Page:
Ragland v. Arkansas Writers' Project, Inc.

Annotate this Case

698 S.W.2d 802 (1985)

287 Ark. 155

Charles D. RAGLAND, Commissioner of Revenues, Appellant, v. ARKANSAS WRITERS' PROJECT, INC., Appellee.

No. 85-115.

Supreme Court of Arkansas.

November 18, 1985.


GEORGE ROSE SMITH, Justice, on rehearing.

In our original opinion the decree was reversed on a question of statutory construction, 287 Ark. 155, 697 S.W.2d 94 (1985). In its petition for rehearing the appellee does not reargue that issue, but it does insist that we should have discussed the constitutionality of the imposition of a sales tax on the sales of the Arkansas Times Magazine. That issue was argued by the appellee on its cross appeal, seeking attorney's fees, but the argument was incorporated by reference in the response to the direct appeal and should have been discussed.

The constitutional contention is twofold. It is first said that to exempt certain sports publications from the sales tax but to tax the sales of the Times is a denial of equal protection. We need not explore this point, for it would avail the appellee nothing if it wins its argument. The legislature has levied a valid sales tax that is applicable to the Times. It is immaterial that an exemption in favor of some other taxpayer may be invalid, as discriminatory. If so, it is the exemption that would fall, not the tax against the Times. The courts cannot create a tax exemption; that must be done by the legislature. It has not exempted the Times.

It is also argued that a tax on the sales of the Times is an infringement upon its freedom of speech and of the press. Two cases are primarily relied upon, but neither addressed the validity of a tax comparable to an ordinary sales tax. Minneapolis Star & Tribune Co. v. Minnesota Commissioner of Revenue, 460 U.S. 575, 103 S. Ct. 1365, 75 L. Ed. 2d 295 (1983); Grosjean v. American Press Co., 297 U.S. 233, 56 S. Ct. 444, 80 L. Ed. 660 (1936). In fact, Grosjean supplied the answer to the appellee's contention. The Court said that the owners of newspapers are not immune from any of the "ordinary forms of taxation" for support of the government. That statement applies with even greater force to the Times, a monthly magazine publishing matters of general interest. Certainly the Times has no greater claim to tax exemptions than has, say, a publisher of books. Both are exercising First Amendment rights, but it would not be seriously argued that they are exempt from income taxes, property taxes, and other exactions levied to pay for the cost of government. No authority has been cited applying a different rule to the sales tax; we are confident that no such authority exists.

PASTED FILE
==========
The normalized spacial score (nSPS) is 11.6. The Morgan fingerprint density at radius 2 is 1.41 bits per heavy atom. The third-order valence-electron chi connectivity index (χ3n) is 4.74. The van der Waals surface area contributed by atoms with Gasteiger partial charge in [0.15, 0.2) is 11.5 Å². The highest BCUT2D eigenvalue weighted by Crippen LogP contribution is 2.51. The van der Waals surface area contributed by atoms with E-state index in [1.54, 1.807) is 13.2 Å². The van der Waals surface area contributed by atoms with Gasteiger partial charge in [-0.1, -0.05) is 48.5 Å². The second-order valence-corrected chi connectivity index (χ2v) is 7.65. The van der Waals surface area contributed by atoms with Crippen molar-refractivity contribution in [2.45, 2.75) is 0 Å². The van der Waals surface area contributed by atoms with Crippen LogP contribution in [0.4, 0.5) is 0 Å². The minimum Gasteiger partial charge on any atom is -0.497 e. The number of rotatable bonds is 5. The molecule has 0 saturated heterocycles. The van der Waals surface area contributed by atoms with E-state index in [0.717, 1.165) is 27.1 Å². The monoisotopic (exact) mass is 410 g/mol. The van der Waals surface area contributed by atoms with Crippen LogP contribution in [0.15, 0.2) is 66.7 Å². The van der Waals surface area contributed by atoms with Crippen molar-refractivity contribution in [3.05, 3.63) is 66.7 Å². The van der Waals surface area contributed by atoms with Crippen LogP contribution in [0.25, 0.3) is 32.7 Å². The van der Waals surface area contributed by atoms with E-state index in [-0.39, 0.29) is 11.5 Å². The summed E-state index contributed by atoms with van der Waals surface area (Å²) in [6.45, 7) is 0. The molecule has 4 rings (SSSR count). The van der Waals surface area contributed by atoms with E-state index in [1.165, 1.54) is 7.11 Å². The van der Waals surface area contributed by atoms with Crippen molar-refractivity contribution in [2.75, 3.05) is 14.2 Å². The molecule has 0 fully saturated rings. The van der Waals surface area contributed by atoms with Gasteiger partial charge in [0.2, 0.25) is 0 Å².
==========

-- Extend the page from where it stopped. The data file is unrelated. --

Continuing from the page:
We do not reach the cross appeal, for the Times is not entitled to an attorney's fee when it loses its case.

The petition for rehearing is denied.

PURTLE, J., not participating.

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